Utilitarian and Kantian Ethical theories have been played a significant role towards developing the aspects related to many aspects and are prevalent in all theologies. Both theories play a critical role towards impacting the issue of world poverty. According to utilitarianism, ethics is not beneficial unless its implemented in real life methodology. An ethical judgment is difficult to make due to the fact that simple rules conflict. Utilitarianism is a consequentialist system as it regards an action as right as long as it benefits the whole society. Kantian and Utilitarian ethics play a fundamental role in defining the daily aspects of individual decision making through perceptions, actions, and moral outcomes of each theory.
The first element that dictates the course of actions taken by an individual is seen through their set of notion of ethics. Utilitarianism ethics argues that suffering, starvation and death from lack of food is detrimental. If one does not take any action to prevent this suffering without being shallow, then according to utilitarian ethics they are wrong. If one fails to donate to an agency and does not facilitate that process directly himself, they are ethically wrong and at fault. In addition, the concept of Golden Rule is embedded in the utilitarian ethics itself. If one understands the fact that the limit their lavish spending to bare minimum, they can drastically eliminate some of the poverty in society.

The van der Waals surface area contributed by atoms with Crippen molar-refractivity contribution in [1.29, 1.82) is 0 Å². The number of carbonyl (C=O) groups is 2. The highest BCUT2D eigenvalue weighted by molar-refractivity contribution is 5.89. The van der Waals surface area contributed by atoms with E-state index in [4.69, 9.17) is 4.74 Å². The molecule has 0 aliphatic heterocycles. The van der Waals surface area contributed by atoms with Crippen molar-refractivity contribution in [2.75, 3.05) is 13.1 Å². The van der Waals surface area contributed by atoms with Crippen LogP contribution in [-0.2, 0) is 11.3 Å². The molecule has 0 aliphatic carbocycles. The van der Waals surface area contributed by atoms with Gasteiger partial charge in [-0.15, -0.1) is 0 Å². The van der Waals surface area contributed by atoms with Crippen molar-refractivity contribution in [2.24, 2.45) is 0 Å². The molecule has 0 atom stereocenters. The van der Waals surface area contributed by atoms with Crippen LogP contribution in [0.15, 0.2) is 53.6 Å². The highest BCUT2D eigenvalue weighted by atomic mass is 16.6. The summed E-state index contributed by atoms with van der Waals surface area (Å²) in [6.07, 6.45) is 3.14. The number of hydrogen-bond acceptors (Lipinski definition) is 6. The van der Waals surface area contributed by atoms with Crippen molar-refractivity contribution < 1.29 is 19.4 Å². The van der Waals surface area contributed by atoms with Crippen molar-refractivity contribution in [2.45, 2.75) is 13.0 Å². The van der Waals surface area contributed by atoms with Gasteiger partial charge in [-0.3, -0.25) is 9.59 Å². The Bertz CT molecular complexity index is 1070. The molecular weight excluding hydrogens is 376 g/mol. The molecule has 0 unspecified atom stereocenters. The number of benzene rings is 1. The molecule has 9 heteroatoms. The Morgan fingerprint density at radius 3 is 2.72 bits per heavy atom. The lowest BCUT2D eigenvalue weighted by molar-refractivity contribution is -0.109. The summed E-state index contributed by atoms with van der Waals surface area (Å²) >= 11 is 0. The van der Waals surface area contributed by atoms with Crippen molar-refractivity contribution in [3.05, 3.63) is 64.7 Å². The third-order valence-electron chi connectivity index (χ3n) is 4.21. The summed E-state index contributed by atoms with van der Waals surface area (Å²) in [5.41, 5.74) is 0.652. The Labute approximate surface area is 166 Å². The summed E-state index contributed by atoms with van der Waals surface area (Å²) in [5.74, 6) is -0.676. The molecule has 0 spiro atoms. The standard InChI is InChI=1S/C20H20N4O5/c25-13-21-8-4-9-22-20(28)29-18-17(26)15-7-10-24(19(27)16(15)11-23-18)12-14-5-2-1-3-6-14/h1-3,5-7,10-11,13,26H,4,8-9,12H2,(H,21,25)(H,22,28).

Consequently, Kantian ethics takes a different approach in this situation. Donating to a charitable organization often is considered a virtuous act. However, Kant argues that rather than enhancing the condition of the poor, we should focus on ourselves. In essence, it is wrong for an individual to prioritize the conditions of others from the condition of oneself. For instance, if a mother devotes her time helping a charity and does not spend time with her kids; she becomes a victim of depriving herself of the benefits in the future. The duty to assist the poor according to Kant is imperfect duty. Since Kant tends to focus on the fact that rather than improving the condition of others, one should focus on oneself—it is not surprising to realize that we should be morally obligated to serve ourselves.